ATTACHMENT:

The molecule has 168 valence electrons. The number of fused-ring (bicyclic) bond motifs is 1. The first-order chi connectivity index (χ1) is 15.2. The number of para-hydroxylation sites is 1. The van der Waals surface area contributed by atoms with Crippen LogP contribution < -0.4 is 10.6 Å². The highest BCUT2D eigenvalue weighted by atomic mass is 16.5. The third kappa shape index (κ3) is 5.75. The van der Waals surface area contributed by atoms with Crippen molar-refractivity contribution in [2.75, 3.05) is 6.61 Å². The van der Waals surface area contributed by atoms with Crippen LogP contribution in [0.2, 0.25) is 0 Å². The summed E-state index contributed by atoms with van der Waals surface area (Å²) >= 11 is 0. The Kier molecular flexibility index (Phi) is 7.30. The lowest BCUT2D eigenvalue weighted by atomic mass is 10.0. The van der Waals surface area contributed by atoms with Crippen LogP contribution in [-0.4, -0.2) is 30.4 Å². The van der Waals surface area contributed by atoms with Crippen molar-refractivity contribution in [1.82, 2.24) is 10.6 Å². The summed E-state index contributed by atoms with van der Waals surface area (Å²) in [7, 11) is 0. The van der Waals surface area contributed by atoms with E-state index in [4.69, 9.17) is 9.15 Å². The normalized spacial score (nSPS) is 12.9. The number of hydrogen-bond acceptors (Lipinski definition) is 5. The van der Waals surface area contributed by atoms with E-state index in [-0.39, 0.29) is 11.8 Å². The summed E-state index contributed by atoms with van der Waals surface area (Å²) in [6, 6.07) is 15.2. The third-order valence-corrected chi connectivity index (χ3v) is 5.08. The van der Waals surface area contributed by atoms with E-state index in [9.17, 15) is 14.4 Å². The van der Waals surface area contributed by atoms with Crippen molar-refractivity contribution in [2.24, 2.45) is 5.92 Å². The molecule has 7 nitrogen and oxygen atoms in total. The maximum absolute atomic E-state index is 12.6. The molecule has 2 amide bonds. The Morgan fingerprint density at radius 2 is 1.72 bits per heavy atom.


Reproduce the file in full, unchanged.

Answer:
The molecule has 168 valence electrons. The number of fused-ring (bicyclic) bond motifs is 1. The first-order chi connectivity index (χ1) is 15.2. The number of para-hydroxylation sites is 1. The van der Waals surface area contributed by atoms with Crippen LogP contribution < -0.4 is 10.6 Å². The highest BCUT2D eigenvalue weighted by atomic mass is 16.5. The third kappa shape index (κ3) is 5.75. The van der Waals surface area contributed by atoms with Crippen molar-refractivity contribution in [2.75, 3.05) is 6.61 Å². The van der Waals surface area contributed by atoms with Crippen LogP contribution in [0.2, 0.25) is 0 Å². The summed E-state index contributed by atoms with van der Waals surface area (Å²) >= 11 is 0. The Kier molecular flexibility index (Phi) is 7.30. The lowest BCUT2D eigenvalue weighted by atomic mass is 10.0. The van der Waals surface area contributed by atoms with Crippen LogP contribution in [-0.4, -0.2) is 30.4 Å². The van der Waals surface area contributed by atoms with Crippen molar-refractivity contribution in [1.82, 2.24) is 10.6 Å². The summed E-state index contributed by atoms with van der Waals surface area (Å²) in [7, 11) is 0. The van der Waals surface area contributed by atoms with E-state index in [4.69, 9.17) is 9.15 Å². The normalized spacial score (nSPS) is 12.9. The number of hydrogen-bond acceptors (Lipinski definition) is 5. The van der Waals surface area contributed by atoms with E-state index in [-0.39, 0.29) is 11.8 Å². The summed E-state index contributed by atoms with van der Waals surface area (Å²) in [6, 6.07) is 15.2. The third-order valence-corrected chi connectivity index (χ3v) is 5.08. The van der Waals surface area contributed by atoms with E-state index in [9.17, 15) is 14.4 Å². The van der Waals surface area contributed by atoms with Crippen molar-refractivity contribution in [2.24, 2.45) is 5.92 Å². The molecule has 7 nitrogen and oxygen atoms in total. The maximum absolute atomic E-state index is 12.6. The molecule has 2 amide bonds. The Morgan fingerprint density at radius 2 is 1.72 bits per heavy atom.